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Life Performance Blog: Your Environment Decides Your Health

It’s movie night.

As you file into the theatre, a nice man hands you a giant bucket of free popcorn. He says it’s some kind of theatre promotion. Cool!

As you settle into your seat and the lights go down, you dig into your popcorn.

Your first few bites don’t really taste that great. The fluffy kernels are chewy and tough, like little salty nuggets of shoe leather.

You notice but don’t really mind. You’re paying too much attention to the film to really care what it tastes like.

Everyone around you is making happy crunching noises. The air smells like warm butter.

You get into a good regular rhythm of fist-to-mouth. Before you know it, your fingernails scrape the bottom of the bucket.

Little do you know that the popcorn you just finished is days old.

Turns out you’re a lab rat in a food researcher’s experiment. And you’ve just proven a point about how our environment affects our eating.

You ate a gallon of stale popcorn simply because it was there.

Don't feel bad.

You were immersed in pleasant sounds and smells. You were distracted. And other people were doing the same thing.

That's how mindless eating works.

Our environment shapes our choices

Experiments like this (yep, it was a real experiment) have shown us that our environment affects our eating habits more than we think.

For instance, Men’s Fitness recently looked at the Fittest and Fattest Cities in America.

Cities with fitter people had things like:

  • better air quality

  • more opportunities for daily-life activity (like walking or biking to work, or running errands)

  • better access to healthy, fresh foods (e.g. farmer’s markets, local produce, etc.)

  • more opportunities to enjoy outdoorsy and play-type activities (rather than always having to go to a gym)

  • urban planning that encouraged activity (like bike lanes, walking paths, etc.)

  • cultural and social norms of activity (in other words, everyone’s doing it)

In the “fittest city”, Portland, 86% of the population gets regular exercise because it’s easy to do. Lots of other people are doing it. And those other people are chill about it.

“Laid-back and fun” defines the Portland approach to all things, including exercise. So, it doesn’t seem like a chore.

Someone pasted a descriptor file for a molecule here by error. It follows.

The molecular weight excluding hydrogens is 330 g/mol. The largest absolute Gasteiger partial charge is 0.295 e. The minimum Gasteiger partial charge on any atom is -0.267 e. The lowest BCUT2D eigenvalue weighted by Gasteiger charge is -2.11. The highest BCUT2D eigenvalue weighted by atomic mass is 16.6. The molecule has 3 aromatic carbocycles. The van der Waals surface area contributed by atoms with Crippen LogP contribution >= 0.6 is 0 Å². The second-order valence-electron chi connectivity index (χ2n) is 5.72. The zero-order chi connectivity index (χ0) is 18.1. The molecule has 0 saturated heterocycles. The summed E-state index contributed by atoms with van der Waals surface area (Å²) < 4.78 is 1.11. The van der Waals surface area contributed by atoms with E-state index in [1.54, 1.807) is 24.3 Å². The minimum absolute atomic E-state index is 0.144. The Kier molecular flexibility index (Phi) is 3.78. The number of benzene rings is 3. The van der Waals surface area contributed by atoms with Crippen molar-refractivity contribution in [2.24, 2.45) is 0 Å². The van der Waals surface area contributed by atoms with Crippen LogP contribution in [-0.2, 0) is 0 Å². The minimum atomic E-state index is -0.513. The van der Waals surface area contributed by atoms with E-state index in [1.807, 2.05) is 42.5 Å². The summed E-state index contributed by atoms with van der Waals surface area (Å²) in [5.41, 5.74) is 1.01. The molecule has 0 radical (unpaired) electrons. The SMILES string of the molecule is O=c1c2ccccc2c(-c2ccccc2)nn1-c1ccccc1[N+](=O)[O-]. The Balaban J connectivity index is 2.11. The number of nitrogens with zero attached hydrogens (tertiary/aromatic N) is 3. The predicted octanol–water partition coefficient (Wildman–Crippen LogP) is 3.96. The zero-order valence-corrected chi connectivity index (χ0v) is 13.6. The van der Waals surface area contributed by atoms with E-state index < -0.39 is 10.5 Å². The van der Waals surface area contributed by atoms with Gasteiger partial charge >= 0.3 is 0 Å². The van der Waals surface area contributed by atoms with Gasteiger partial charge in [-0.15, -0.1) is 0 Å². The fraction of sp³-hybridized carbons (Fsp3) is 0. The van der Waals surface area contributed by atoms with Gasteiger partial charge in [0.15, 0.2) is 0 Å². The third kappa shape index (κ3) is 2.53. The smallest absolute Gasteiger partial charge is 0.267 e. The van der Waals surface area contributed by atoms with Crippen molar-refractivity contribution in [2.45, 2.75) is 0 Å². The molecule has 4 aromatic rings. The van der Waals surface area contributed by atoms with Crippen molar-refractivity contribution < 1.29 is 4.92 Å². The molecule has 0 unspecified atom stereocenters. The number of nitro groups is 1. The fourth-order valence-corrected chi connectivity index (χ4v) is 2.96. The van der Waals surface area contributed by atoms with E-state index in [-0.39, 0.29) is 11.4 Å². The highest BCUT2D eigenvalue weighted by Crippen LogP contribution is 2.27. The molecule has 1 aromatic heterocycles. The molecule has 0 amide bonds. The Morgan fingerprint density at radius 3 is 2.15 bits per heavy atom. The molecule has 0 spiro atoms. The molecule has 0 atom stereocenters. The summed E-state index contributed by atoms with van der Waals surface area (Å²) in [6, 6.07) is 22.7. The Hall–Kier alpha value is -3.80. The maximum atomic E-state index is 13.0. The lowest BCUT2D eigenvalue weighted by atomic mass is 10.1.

By comparison, fatter cities had things like:

  • long commutes, usually by car

  • suburban sprawl that forces people to drive everywhere

  • more fast food joints and drive-thrus

  • crappy weather and air quality (so people stay inside)

  • urban planning that made biking and walking impossible or dangerous

• cultural norms of sedentary living (in other words, exercising or eating healthy makes you a weirdo)

Are people in "fitter cities" more "motivated" than people in "fatter cities"? Perhaps better people overall?

Of course not.

Instead, what's around us changes our decisions.

Make Your Choices Conscious

We make literally hundreds of food decisions every day.

(Coffee or tea? Peanut butter or jam? Should I finish this taco? Escalator or stairs?).

Most decisions we can’t explain. We just... make them. We sort of “find ourselves” somewhere or doing something.

We’re not consciously choosing.

Instead, we just float along with the people around us. The situation. Our habits. Familiar routines.

Floating along, like leaves down a river.

Caught in the current of our environment and what we think other people expect.

Make your environment work FOR you

Your environment drives your eating and activity behaviours.

The good news?

By changing your environment — even just a little bit — you can put yourself back in control.

Notice And Name Your Cues

Don't worry about changing your whole routine and environment right now.

Today, I only want you to notice and name what elements of your environment are helping you or hindering you in your journey.

  • Your schedule?

  • Your route to work or school?

  • The people around you?

  • Food advertisements?

  • The lunchroom or communal candy jar at work?

  • Your morning, lunchtime, or evening rituals?

  • What's in your cupboards or fridge?

  • Etc.

Look around. Observe. Pay attention. See what factors affect your behaviour. Start to notice patterns and routines.

  • Do you have a friendly environment and routine?

  • What could make your environment just a little bit better?

  • What do YOU need in order to be YOUR healthiest, leanest, fittest self?

Today, just observe. Notice and name. You don't have to change anything just yet.

Stay aware of what you're seeing, doing, and experiencing.

From now on, YOU are in charge.

Your Health Coach, Chris

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